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Working Fireplaces Set UWS House Hunters' Hearts Ablaze

By Emily Frost | December 29, 2012 7:12pm

UPPER WEST SIDE — Feeling the glow of a new fire flush your cheeks, smelling wood smoke fill the room, and watching flames dance — these are not sensations typically reminiscent of winter in tiny New York City apartments.

But for the handful of apartments with working fireplaces on the Upper West Side, the hearth is the most coveted amenity, real estate experts say.

"It's alluring. It’s charming. It’s cozy," said Mike Mishkin, CEO and founder of Love Where You Live Realty, which specializes in Upper West Side apartment rentals and sales.

"it definitely adds a premium. [The apartment] might rent at a higher price. It might rent faster," he added.

Mishkin said he encounters plenty of people who weren't planning on moving to the Upper West Side, but make the move for the sake of a working fireplace in one of the many prewar brownstones in the neighborhood.

"Some people say they’ll only move for a working fireplace," he said.

And while working fireplaces are rare, Mishkin said he always has at least one apartment with a working fireplace on his roster.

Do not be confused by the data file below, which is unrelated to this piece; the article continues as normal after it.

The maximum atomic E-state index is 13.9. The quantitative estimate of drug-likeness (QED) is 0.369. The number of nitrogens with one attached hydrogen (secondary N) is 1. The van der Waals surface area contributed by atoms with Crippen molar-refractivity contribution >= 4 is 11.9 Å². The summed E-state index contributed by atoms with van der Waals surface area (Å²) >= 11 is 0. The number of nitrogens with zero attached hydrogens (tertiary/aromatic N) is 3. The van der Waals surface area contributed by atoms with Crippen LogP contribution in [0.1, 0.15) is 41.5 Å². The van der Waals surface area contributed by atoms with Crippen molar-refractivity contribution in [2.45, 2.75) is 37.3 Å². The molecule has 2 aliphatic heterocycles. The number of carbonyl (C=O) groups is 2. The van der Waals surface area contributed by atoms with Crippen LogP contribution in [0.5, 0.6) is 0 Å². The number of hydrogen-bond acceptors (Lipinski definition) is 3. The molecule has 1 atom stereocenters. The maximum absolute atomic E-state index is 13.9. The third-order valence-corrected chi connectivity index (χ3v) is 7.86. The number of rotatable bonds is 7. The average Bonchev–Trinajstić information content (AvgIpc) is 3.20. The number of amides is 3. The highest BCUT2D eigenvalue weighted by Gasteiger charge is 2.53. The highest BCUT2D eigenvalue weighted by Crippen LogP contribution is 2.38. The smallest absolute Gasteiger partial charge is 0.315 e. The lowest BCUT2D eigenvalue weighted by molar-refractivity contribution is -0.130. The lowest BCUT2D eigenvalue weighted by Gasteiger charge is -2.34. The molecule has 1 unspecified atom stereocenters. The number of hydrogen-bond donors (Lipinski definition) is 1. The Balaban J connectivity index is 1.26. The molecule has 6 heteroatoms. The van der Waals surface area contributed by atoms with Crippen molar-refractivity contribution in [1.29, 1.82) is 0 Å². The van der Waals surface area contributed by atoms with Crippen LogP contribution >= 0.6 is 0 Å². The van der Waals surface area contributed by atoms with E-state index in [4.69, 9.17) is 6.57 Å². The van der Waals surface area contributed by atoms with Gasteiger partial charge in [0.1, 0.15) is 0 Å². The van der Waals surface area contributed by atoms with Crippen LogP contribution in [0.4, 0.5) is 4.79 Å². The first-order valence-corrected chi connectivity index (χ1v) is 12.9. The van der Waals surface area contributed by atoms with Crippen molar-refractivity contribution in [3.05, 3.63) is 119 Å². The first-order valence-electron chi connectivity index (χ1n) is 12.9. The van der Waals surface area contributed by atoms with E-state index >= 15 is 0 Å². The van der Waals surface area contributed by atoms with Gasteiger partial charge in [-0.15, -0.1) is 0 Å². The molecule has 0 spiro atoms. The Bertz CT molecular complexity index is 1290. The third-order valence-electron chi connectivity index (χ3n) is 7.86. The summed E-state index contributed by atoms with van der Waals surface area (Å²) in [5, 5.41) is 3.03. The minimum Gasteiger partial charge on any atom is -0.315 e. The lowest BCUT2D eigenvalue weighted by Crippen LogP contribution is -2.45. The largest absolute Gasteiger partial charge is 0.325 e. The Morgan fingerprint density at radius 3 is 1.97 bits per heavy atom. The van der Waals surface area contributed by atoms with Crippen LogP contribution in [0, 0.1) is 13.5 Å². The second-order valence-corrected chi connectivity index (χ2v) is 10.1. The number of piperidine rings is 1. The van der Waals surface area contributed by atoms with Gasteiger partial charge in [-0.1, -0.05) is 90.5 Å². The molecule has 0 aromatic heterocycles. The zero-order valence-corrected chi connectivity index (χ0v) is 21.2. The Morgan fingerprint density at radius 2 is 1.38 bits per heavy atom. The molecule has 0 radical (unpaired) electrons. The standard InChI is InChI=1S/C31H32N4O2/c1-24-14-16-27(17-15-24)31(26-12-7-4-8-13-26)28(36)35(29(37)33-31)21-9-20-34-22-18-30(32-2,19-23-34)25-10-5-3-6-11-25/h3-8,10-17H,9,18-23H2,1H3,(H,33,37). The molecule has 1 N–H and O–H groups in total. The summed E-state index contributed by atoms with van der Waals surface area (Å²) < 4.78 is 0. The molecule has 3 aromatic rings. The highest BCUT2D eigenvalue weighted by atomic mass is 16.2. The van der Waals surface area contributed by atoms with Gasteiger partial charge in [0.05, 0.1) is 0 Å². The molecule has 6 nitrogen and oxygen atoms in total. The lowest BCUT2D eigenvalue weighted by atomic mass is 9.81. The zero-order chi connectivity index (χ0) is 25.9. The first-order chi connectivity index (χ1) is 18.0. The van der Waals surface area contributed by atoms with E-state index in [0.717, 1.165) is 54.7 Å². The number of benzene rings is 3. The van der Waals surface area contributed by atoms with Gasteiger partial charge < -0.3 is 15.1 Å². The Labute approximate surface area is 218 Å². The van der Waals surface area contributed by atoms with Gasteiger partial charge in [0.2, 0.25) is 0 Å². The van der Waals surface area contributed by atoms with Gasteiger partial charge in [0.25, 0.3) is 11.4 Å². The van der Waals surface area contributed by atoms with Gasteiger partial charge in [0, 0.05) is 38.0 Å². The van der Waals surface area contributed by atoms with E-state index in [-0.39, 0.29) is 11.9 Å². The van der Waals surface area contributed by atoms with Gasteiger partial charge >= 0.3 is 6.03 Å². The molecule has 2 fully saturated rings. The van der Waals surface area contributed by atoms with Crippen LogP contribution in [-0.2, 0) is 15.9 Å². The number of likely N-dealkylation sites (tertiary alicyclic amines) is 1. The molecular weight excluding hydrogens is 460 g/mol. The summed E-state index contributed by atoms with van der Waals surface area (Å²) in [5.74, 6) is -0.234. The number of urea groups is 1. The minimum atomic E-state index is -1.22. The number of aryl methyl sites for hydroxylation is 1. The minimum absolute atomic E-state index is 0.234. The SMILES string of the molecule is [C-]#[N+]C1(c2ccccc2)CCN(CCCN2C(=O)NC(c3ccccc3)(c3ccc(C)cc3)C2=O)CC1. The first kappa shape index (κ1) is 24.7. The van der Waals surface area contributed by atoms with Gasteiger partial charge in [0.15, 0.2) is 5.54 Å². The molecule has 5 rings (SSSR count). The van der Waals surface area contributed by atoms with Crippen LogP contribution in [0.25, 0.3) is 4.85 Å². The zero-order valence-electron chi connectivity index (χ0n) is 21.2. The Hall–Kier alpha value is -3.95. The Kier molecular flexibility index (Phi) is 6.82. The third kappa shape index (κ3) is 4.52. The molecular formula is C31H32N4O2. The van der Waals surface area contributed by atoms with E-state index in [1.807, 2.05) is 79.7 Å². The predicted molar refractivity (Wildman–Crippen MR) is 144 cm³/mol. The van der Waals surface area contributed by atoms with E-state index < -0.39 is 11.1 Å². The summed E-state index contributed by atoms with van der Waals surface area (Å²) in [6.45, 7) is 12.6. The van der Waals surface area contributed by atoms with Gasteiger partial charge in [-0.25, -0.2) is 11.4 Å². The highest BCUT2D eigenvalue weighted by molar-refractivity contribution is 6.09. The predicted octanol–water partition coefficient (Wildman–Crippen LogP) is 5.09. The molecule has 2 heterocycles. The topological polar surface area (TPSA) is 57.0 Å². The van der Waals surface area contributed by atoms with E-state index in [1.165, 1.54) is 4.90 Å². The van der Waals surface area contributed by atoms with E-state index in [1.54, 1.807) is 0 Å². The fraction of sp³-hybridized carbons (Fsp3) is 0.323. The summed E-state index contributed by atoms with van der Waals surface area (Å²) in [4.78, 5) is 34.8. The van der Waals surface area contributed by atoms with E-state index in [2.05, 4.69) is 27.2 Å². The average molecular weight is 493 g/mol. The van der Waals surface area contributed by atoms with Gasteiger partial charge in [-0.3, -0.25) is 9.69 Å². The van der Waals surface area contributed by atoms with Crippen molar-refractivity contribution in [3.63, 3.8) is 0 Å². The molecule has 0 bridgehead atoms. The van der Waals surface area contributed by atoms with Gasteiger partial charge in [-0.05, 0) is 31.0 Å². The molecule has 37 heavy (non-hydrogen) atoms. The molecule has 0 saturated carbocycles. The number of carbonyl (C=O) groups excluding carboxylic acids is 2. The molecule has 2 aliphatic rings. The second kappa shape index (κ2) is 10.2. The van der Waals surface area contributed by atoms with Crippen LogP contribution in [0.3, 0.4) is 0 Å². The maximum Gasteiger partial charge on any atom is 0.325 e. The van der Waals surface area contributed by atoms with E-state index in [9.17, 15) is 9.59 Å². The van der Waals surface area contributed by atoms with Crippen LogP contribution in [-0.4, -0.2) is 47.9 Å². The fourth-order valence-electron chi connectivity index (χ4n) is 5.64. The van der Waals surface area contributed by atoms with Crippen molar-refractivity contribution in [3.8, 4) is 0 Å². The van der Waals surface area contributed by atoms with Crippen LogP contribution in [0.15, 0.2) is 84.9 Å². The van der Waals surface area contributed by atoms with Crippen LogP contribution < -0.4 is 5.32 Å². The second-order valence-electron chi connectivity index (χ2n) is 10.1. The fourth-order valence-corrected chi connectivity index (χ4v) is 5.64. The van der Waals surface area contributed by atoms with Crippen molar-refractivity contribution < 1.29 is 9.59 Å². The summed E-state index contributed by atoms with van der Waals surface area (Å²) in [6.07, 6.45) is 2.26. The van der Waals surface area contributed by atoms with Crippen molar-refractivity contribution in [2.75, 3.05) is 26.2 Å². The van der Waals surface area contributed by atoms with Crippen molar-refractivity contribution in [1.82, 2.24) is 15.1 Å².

Mishkin said that landlords can be loath to allow tenants to use the fireplaces, for fear of hazards, accidents, and irresponsible use.

Landlords who manage 400 or more units "don’t always know who they’re renting to," he said, adding that "working fireplaces can be a liability."

But he said the landlords he's developed relationships with who manage only one or two brownstones can often stomach having a tenant using the fireplace. And landlords often find that house hunters moving into the Upper West Side "tend to be professional, responsible people." 

Mishkin said that nonworking fireplaces are "a tease" and that he just tells house hunters to consider them as "a mantle."

But he said that before you go out of your way to find yourself a home with a hearth, ask yourself if you really plan to cozy up to it and keep it maintained and in good working order.

"Some people, their eyes grow big [when they hear about the fireplace] and then they seldom use them," said Mishkin.